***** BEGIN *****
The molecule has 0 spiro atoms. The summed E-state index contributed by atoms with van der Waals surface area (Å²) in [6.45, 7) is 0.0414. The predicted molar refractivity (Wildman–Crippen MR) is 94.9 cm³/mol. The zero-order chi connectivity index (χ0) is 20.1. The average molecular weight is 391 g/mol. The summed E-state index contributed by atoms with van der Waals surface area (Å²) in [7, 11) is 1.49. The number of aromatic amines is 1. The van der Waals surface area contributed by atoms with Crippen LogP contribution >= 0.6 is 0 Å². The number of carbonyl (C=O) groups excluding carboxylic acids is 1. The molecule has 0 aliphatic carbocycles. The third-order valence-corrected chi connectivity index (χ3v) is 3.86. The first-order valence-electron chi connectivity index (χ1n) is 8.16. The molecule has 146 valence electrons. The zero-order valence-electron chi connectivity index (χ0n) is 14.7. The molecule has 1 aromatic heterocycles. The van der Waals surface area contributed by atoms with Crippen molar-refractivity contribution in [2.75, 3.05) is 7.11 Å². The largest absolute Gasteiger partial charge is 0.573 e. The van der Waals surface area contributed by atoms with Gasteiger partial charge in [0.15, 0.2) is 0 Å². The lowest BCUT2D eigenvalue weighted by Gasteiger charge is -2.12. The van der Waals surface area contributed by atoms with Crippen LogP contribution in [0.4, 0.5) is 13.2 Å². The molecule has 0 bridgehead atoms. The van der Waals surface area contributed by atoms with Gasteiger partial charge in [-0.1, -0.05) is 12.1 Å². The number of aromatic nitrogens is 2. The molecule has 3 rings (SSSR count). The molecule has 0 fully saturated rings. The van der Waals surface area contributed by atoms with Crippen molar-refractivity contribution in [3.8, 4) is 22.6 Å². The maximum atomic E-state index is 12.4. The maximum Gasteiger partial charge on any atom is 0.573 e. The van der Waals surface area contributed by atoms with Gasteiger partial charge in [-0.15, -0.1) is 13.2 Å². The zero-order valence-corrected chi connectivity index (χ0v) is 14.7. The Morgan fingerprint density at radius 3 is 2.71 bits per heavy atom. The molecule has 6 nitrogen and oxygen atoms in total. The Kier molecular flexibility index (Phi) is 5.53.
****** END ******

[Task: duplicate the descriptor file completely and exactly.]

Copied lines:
The molecule has 0 spiro atoms. The summed E-state index contributed by atoms with van der Waals surface area (Å²) in [6.45, 7) is 0.0414. The predicted molar refractivity (Wildman–Crippen MR) is 94.9 cm³/mol. The zero-order chi connectivity index (χ0) is 20.1. The average molecular weight is 391 g/mol. The summed E-state index contributed by atoms with van der Waals surface area (Å²) in [7, 11) is 1.49. The number of aromatic amines is 1. The van der Waals surface area contributed by atoms with Crippen LogP contribution >= 0.6 is 0 Å². The number of carbonyl (C=O) groups excluding carboxylic acids is 1. The molecule has 0 aliphatic carbocycles. The third-order valence-corrected chi connectivity index (χ3v) is 3.86. The first-order valence-electron chi connectivity index (χ1n) is 8.16. The molecule has 146 valence electrons. The zero-order valence-electron chi connectivity index (χ0n) is 14.7. The molecule has 1 aromatic heterocycles. The van der Waals surface area contributed by atoms with Crippen molar-refractivity contribution in [2.75, 3.05) is 7.11 Å². The largest absolute Gasteiger partial charge is 0.573 e. The van der Waals surface area contributed by atoms with Gasteiger partial charge in [0.15, 0.2) is 0 Å². The lowest BCUT2D eigenvalue weighted by Gasteiger charge is -2.12. The van der Waals surface area contributed by atoms with Crippen LogP contribution in [0.4, 0.5) is 13.2 Å². The molecule has 0 bridgehead atoms. The van der Waals surface area contributed by atoms with Gasteiger partial charge in [-0.1, -0.05) is 12.1 Å². The number of aromatic nitrogens is 2. The molecule has 3 rings (SSSR count). The molecule has 0 fully saturated rings. The van der Waals surface area contributed by atoms with Crippen molar-refractivity contribution in [3.8, 4) is 22.6 Å². The maximum atomic E-state index is 12.4. The maximum Gasteiger partial charge on any atom is 0.573 e. The van der Waals surface area contributed by atoms with Gasteiger partial charge in [-0.15, -0.1) is 13.2 Å². The zero-order valence-corrected chi connectivity index (χ0v) is 14.7. The Morgan fingerprint density at radius 3 is 2.71 bits per heavy atom. The molecule has 6 nitrogen and oxygen atoms in total. The Kier molecular flexibility index (Phi) is 5.53.